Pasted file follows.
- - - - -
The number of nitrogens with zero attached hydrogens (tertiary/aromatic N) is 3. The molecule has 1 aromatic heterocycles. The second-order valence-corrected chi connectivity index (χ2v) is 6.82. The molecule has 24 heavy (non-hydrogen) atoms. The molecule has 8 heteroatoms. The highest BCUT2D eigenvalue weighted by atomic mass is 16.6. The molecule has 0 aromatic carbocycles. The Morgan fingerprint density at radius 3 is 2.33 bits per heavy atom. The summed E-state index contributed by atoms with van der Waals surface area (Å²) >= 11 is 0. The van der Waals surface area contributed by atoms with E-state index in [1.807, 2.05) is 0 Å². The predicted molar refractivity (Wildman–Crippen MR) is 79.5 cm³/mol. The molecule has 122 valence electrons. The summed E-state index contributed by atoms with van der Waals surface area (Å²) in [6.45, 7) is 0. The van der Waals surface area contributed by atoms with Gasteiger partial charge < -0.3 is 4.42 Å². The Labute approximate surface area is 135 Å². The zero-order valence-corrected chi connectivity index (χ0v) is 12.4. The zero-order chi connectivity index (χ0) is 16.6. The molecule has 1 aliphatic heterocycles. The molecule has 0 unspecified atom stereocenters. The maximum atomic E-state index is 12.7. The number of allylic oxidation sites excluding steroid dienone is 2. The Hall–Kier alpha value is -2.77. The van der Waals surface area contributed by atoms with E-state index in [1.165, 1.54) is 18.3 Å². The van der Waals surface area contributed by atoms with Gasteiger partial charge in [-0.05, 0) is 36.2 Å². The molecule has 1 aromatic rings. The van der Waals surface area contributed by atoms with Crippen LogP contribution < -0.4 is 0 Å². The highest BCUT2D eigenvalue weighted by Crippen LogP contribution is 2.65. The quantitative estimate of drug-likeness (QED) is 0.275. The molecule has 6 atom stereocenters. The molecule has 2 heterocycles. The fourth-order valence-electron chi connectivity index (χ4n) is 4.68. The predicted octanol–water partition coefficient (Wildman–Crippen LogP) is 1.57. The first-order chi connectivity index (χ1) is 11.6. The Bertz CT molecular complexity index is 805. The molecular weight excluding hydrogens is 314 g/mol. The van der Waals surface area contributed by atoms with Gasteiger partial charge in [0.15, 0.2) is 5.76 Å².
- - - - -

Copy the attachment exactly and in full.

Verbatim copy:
The number of nitrogens with zero attached hydrogens (tertiary/aromatic N) is 3. The molecule has 1 aromatic heterocycles. The second-order valence-corrected chi connectivity index (χ2v) is 6.82. The molecule has 24 heavy (non-hydrogen) atoms. The molecule has 8 heteroatoms. The highest BCUT2D eigenvalue weighted by atomic mass is 16.6. The molecule has 0 aromatic carbocycles. The Morgan fingerprint density at radius 3 is 2.33 bits per heavy atom. The summed E-state index contributed by atoms with van der Waals surface area (Å²) >= 11 is 0. The van der Waals surface area contributed by atoms with E-state index in [1.807, 2.05) is 0 Å². The predicted molar refractivity (Wildman–Crippen MR) is 79.5 cm³/mol. The molecule has 122 valence electrons. The summed E-state index contributed by atoms with van der Waals surface area (Å²) in [6.45, 7) is 0. The van der Waals surface area contributed by atoms with Gasteiger partial charge < -0.3 is 4.42 Å². The Labute approximate surface area is 135 Å². The zero-order valence-corrected chi connectivity index (χ0v) is 12.4. The zero-order chi connectivity index (χ0) is 16.6. The molecule has 1 aliphatic heterocycles. The molecule has 0 unspecified atom stereocenters. The maximum atomic E-state index is 12.7. The number of allylic oxidation sites excluding steroid dienone is 2. The Hall–Kier alpha value is -2.77. The van der Waals surface area contributed by atoms with E-state index in [1.165, 1.54) is 18.3 Å². The van der Waals surface area contributed by atoms with Gasteiger partial charge in [-0.05, 0) is 36.2 Å². The molecule has 1 aromatic rings. The van der Waals surface area contributed by atoms with Crippen LogP contribution < -0.4 is 0 Å². The highest BCUT2D eigenvalue weighted by Crippen LogP contribution is 2.65. The quantitative estimate of drug-likeness (QED) is 0.275. The molecule has 6 atom stereocenters. The molecule has 2 heterocycles. The fourth-order valence-electron chi connectivity index (χ4n) is 4.68. The predicted octanol–water partition coefficient (Wildman–Crippen LogP) is 1.57. The first-order chi connectivity index (χ1) is 11.6. The Bertz CT molecular complexity index is 805. The molecular weight excluding hydrogens is 314 g/mol. The van der Waals surface area contributed by atoms with Gasteiger partial charge in [0.15, 0.2) is 5.76 Å².